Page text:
Last night, I went to a 16th birthday party. There was cake, a live band, a cash bar for the adults, and lots of food. There was only one thing missing: a birthday girl. The little princess died 8 years ago of cancer. So for what would have been her 16th birthday, her mom threw a benefit. It was a lovely night, and hearing stories about her brought back a lot of suppressed memories. The little girl was like a sister to me, and her death was devastating. This little angelic girl, whose only complaint was that her hair was falling out, who was always ready with a smile and a “How are YOU?” was gone.
I think everyone has a moment when they realize that life just isn’t fair. Then they have a moment when they accept that fact. For some people, that’s the same moment. For me, the realization came when she was diagnosed with leukemia, but the acceptance didn’t come until she died. I guess until that point I kept thinking that something would set the universe right and she’d be cured and grow up to be an amazing person … but nothing did.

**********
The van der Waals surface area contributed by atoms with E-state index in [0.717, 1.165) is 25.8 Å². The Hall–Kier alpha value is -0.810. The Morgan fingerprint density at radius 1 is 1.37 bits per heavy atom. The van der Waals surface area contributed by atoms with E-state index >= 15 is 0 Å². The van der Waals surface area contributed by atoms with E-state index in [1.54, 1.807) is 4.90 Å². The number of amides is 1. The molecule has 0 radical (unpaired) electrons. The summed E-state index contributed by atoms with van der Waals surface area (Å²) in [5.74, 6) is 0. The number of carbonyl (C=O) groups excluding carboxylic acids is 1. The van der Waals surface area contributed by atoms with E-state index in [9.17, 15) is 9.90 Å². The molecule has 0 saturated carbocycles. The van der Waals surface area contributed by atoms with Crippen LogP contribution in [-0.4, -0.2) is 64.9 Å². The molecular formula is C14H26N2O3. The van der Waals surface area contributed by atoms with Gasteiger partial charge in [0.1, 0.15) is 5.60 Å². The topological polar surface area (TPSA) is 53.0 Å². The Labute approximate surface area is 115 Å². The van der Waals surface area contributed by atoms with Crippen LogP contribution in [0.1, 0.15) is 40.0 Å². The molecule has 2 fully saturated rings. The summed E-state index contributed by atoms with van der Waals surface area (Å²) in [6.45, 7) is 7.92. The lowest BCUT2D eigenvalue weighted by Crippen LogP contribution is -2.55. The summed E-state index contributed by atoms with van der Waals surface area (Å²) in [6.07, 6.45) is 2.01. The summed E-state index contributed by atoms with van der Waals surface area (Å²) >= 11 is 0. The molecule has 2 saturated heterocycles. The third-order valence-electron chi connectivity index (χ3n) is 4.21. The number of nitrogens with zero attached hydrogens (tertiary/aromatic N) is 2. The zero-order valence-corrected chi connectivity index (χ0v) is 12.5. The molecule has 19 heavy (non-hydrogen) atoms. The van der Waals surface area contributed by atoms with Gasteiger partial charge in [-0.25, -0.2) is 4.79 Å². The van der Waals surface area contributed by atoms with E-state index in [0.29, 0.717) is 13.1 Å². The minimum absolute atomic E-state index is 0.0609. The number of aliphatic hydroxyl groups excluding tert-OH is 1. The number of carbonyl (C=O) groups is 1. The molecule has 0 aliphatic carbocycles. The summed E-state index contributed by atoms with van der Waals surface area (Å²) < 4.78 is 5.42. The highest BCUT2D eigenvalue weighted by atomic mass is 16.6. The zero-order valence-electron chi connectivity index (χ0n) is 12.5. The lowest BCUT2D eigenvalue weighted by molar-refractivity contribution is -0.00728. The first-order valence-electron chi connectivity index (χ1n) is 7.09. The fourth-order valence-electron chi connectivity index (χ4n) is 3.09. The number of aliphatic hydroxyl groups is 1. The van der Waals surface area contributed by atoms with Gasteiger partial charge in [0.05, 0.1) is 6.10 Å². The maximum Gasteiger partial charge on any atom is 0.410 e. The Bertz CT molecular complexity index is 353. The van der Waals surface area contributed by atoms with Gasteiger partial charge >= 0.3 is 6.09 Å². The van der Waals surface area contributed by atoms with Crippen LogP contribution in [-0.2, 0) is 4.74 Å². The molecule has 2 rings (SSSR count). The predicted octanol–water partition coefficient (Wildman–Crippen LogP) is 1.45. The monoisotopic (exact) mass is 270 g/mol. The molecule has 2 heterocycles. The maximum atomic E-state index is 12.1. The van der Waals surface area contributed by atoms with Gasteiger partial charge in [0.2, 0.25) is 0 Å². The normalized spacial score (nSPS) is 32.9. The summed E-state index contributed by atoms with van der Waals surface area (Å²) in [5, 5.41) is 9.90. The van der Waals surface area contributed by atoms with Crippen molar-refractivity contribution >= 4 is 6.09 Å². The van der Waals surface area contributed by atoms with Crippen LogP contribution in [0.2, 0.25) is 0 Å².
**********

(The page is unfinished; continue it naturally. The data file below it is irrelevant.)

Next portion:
The thing is, by 8 years old, she’d already taught me one of the most valuable life lessons I’ve ever learned … life is short. Ok, that was an obvious one given the story, sorry. Here’s the real one: you can’t change some things in life. Some diseases are handed to you without provocation, and you’re stuck wondering “why me?!” Sooner or later you’re going to die. Usually, you cant control when or where or how. What you can control is this: What are you doing now? Who are you making happy? Whose life are you improving? It’s easy to wallow, but it doesn’t help anyone – not even you.
This doesn’t mean that you have to donate thousands of dollars or hours of service. Sometimes, all it takes is a compliment, a hug, an anonymous act of kindness, or even just a heartfelt smile. It ain’t over ‘til it’s over, so what are you doing to make the most of it?